Ibiza did not become one of the world’s most important tourist destinations by chance. Its land, beaches, scenery and sun have brought it international fame, and despite there being some concern over the need for greater environmental protection, it is still a wonderful place for those who enjoy nature, the sea, or cities with history.
The only historical and truly urban municipality is Ibiza town. In the centre of Ibiza there is a group of architecturally impressive buildings, which has recently been declared a World Heritage Site by Unesco. The castle, the Cathedral and a very well-preserved wall, are signs of the rich past of this part of the Mediterranean. From the back of this group, known as El Soto, there are some incredible views, and on clear days the nearby island of Formentera can be seen. At the foot of the walled area is one of the most exciting districts to visit, the harbour and the marina, which combines the modern and the historical. Next to this zone, the Vara de Rey, where the legendary facade of the Hotel Montesol, can be seen, helps to make a very pleasant walk around the town complete.
Ibiza also has a very important wetland known as Ses Feixes. It is located next to Talamanca beach, and still has the remains of the Arab irrigation system. It is also an important bird sanctuary on the island.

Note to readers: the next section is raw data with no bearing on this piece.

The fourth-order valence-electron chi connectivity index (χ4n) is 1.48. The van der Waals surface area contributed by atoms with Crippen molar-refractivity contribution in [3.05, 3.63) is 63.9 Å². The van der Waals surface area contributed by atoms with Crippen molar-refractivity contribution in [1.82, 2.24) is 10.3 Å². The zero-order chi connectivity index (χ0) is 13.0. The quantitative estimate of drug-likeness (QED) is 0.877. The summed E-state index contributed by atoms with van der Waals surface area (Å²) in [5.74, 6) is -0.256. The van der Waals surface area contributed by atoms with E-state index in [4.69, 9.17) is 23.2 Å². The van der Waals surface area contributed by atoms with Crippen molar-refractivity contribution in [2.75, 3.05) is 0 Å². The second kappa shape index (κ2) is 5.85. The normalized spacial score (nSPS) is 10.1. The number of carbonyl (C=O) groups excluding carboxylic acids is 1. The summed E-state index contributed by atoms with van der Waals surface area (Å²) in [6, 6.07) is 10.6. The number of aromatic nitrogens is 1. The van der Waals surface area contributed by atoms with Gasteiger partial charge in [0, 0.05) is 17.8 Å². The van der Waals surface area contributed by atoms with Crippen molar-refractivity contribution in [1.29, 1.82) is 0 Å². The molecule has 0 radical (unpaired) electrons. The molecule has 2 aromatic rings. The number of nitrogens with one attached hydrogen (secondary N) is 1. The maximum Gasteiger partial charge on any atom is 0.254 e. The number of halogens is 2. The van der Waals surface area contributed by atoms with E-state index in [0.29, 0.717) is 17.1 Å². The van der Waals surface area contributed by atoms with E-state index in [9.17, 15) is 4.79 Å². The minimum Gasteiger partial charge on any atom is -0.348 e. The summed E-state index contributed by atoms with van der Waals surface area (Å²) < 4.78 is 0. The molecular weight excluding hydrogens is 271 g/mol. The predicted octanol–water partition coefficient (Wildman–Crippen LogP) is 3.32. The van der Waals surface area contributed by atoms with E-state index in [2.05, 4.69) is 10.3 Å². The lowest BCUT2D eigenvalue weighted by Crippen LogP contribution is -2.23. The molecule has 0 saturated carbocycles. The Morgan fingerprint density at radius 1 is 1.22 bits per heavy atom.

All the municipalities on Ibiza have their own special charm and at times it is necessary to go a bit further out from the usual tourist haunts to discover the island’s true secrets. Santa Eulalia, for example, has a pretty miniature town, and at its peak stands the Puig de Missa, a splendid church which is worth a visit for its magnificent views as well as for its great beauty.
Another interesting place in Santa Eulalia is the little village of San Carlos, the last hippy hideout on the island.
San Jose is the biggest municipality, and has some of the most spectacular beaches. From the Port des Torrent up to the famous Ses Salines beach the coastline is unbeatable. The best sands and sea in the Balearics are at the beaches of Comte, Cala d’Hort, Cala Carbo, Cala Vadella, Es Codolar, Ses Salines and Es Cavallet. The last two are part of a nature reserve where creatures such as flamingos can be seen all year round. San Jose is also an area where there have been important archaeological finds, including the Phoenician site of Sa Caleta and the Punic site of Ses Païses. The highest point on the island, the mountain known as the Atalaya, is also worth a mention.
San Antonio, despite being the part of the island which tourists know best, is often a place which few visitors explore. Tourists should leave the urban area, which is not particularly interesting, and really make the most of places such as Santa Ines, where the almond blossom is truly impressive, San Mateo (a little village where wine is produced) or the coastal area, from where there is a clear view of the little Conejera island, or Cap Nuno. The area is ideal for mountain-biking or hill-walking.
And last but not least is, San Juan, Ibiza’s unspoilt, green municipality. The Es Amunts area is the lifeblood of Ibiza, and Benirras beach is one of the most well known, as it is both very attractive and a place where the full moon is celebrated. The northern area is the most rugged, the villages of San Juan and San Miguel being particularly attractive. Finally, the spectacular cliffs of Na Xamena also deserve a mention.